By Nate Raymond
(Reuters) – A retired U.S. Social Security Administration administrative law judge pleaded guilty on Friday to
charges stemming from what prosecutors said was his role in a scheme to fraudulently obtain $550 million in federal disability payments for thousands of people.
David Daugherty, 81, pleaded guilty in federal court in Lexington, Kentucky, to two counts of receiving illegal gratuities, becoming the second person to admit wrongdoing in the case, the U.S. Justice Department said.
His plea came nearly a year after Daugherty was charged in April 2016 along with an attorney who advertised his services through the website MrSocialSecurity.com and a psychologist.
His sentencing was scheduled for August 25. Patrick Nash, a lawyer for Daugherty, said his client faced a maximum of four years in prison.
According to prosecutors, Daugherty was an administrative law judge for more than two decades at the Social Security hearing office in Huntington, West Virginia, where he made decisions on disability claims.
Prosecutors said from 2004 to 2011, Daugherty accepted over $609,000 in cash payments in more than 3,100 cases from Social Security disability lawyer Eric Conn of Pikeville, Kentucky, for awarding benefits to claimants the attorney represented.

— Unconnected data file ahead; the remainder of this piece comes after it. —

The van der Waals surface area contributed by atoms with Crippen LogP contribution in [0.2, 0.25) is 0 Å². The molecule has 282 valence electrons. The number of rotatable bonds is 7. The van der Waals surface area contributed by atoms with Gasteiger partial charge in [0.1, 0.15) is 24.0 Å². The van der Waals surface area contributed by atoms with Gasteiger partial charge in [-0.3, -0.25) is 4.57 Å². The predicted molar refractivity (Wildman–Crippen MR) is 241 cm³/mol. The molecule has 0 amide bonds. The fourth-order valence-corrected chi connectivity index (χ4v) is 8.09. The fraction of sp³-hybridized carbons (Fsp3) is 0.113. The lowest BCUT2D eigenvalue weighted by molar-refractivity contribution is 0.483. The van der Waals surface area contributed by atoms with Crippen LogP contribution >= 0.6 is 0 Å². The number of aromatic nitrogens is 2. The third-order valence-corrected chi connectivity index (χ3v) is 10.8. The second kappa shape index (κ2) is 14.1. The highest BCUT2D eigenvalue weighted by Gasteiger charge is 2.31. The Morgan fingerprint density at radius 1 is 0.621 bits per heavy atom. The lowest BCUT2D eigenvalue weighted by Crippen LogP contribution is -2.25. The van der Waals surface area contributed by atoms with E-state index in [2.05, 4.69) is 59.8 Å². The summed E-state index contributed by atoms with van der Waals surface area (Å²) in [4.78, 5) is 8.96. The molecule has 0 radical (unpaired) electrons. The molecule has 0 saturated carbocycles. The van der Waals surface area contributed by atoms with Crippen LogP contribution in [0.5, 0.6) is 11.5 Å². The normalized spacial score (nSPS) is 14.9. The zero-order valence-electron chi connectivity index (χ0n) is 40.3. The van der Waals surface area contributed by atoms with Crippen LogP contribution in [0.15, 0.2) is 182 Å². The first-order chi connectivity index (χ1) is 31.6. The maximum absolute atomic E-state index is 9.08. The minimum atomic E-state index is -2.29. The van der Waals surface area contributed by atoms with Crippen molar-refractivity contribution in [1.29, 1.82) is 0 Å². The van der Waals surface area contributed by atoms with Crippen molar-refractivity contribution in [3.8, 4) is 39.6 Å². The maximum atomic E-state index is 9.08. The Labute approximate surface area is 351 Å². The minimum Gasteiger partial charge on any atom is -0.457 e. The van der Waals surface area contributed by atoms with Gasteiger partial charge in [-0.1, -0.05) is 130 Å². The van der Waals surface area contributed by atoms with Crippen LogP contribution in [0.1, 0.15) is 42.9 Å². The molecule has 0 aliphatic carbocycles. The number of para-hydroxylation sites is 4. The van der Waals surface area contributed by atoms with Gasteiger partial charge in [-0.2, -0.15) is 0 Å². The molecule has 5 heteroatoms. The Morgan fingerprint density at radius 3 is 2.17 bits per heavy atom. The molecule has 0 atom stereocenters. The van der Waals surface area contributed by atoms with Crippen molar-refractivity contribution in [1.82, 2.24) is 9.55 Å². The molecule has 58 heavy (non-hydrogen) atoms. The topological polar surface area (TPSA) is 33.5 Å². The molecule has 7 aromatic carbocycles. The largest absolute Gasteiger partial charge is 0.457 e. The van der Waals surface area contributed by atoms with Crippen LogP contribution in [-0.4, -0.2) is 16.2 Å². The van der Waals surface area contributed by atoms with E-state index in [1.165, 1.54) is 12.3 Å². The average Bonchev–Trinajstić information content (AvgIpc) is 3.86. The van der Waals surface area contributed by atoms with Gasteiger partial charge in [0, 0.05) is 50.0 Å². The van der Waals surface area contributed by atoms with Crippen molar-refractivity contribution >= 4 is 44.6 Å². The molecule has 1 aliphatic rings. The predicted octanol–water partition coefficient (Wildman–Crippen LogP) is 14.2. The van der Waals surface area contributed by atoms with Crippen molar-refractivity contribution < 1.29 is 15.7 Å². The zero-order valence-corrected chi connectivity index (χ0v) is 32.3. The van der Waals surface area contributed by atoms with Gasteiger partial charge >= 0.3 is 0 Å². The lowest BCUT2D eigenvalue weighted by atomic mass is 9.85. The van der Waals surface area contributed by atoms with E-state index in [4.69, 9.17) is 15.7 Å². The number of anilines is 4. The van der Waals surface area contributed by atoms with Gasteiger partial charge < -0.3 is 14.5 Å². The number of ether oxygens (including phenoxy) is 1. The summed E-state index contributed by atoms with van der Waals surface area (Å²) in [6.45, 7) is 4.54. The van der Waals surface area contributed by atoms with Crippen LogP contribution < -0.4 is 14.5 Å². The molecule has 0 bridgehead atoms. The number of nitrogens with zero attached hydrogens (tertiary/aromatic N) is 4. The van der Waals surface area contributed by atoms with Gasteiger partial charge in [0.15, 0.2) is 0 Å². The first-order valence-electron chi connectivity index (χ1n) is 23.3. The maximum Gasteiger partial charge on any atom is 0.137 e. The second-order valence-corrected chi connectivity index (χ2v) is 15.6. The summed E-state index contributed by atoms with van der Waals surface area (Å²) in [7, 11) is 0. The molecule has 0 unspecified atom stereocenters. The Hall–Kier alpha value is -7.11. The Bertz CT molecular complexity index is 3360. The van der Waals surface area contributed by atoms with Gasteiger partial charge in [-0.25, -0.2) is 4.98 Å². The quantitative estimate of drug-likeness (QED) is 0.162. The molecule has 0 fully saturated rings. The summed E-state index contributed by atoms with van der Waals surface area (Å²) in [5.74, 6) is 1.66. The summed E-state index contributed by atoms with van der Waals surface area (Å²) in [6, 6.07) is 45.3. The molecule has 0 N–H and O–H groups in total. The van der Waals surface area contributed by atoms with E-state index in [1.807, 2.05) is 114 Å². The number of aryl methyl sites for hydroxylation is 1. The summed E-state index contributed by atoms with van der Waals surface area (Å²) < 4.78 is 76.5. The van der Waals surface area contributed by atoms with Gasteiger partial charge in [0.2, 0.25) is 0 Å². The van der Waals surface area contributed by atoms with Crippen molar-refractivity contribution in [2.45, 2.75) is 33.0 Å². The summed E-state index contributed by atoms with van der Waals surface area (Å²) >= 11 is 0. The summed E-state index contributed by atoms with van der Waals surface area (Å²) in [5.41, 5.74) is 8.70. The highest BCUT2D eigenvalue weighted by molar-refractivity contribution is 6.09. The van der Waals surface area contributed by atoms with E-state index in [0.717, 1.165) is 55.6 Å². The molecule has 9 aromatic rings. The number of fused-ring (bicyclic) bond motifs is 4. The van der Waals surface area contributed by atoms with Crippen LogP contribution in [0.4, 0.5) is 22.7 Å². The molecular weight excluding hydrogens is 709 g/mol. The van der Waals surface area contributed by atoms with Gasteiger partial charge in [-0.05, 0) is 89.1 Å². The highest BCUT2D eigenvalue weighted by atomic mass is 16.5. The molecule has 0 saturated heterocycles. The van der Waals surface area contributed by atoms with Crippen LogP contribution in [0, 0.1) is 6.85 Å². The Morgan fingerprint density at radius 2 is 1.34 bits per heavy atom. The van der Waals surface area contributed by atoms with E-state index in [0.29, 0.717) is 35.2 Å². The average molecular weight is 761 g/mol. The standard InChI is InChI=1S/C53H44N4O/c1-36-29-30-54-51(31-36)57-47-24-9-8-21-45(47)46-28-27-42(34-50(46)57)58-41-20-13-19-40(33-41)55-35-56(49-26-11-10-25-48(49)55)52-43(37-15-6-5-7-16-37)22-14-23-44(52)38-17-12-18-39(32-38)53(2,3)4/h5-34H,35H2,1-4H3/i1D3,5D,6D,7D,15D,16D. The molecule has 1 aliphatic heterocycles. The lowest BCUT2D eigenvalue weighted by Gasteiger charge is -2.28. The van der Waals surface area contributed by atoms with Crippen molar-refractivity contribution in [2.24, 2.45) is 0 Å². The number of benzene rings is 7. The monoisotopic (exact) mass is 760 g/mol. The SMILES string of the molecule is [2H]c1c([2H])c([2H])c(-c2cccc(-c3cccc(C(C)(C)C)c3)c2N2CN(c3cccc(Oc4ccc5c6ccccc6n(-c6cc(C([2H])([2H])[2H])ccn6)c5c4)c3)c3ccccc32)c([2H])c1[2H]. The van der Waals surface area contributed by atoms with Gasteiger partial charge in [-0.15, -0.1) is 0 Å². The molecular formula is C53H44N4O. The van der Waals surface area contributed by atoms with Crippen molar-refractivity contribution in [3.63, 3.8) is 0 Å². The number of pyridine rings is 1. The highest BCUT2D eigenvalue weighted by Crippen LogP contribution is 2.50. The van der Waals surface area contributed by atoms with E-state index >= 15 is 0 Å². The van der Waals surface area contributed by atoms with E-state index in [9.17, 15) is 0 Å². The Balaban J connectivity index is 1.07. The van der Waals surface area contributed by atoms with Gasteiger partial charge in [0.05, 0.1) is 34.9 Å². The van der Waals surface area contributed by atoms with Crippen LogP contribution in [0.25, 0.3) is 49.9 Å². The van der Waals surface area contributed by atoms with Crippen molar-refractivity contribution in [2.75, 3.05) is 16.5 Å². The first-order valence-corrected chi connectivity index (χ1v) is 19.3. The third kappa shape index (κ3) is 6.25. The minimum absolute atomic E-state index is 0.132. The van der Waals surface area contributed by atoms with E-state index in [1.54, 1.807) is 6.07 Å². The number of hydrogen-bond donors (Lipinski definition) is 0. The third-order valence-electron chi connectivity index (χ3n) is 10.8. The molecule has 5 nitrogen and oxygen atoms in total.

Daugherty would seek out cases Conn had pending with the Huntington office, tell him what medical evidence to submit and then award benefits to Conn’s clients without holding hearings, prosecutors said.
The scheme resulted in Conn earning at least $7.1 million in fees from the agency and caused the government to be obligated to pay more than $550 million in lifetime benefits to claimants, prosecutors said.
Conn pleaded guilty in March to one count of theft of government money and one count of payment of gratuities.
Charges are pending against Alfred Adkins, a clinical psychologist who prosecutors said performed medical evaluations for Conn. He has pleaded not guilty.
(Reporting by Nate Raymond in Boston)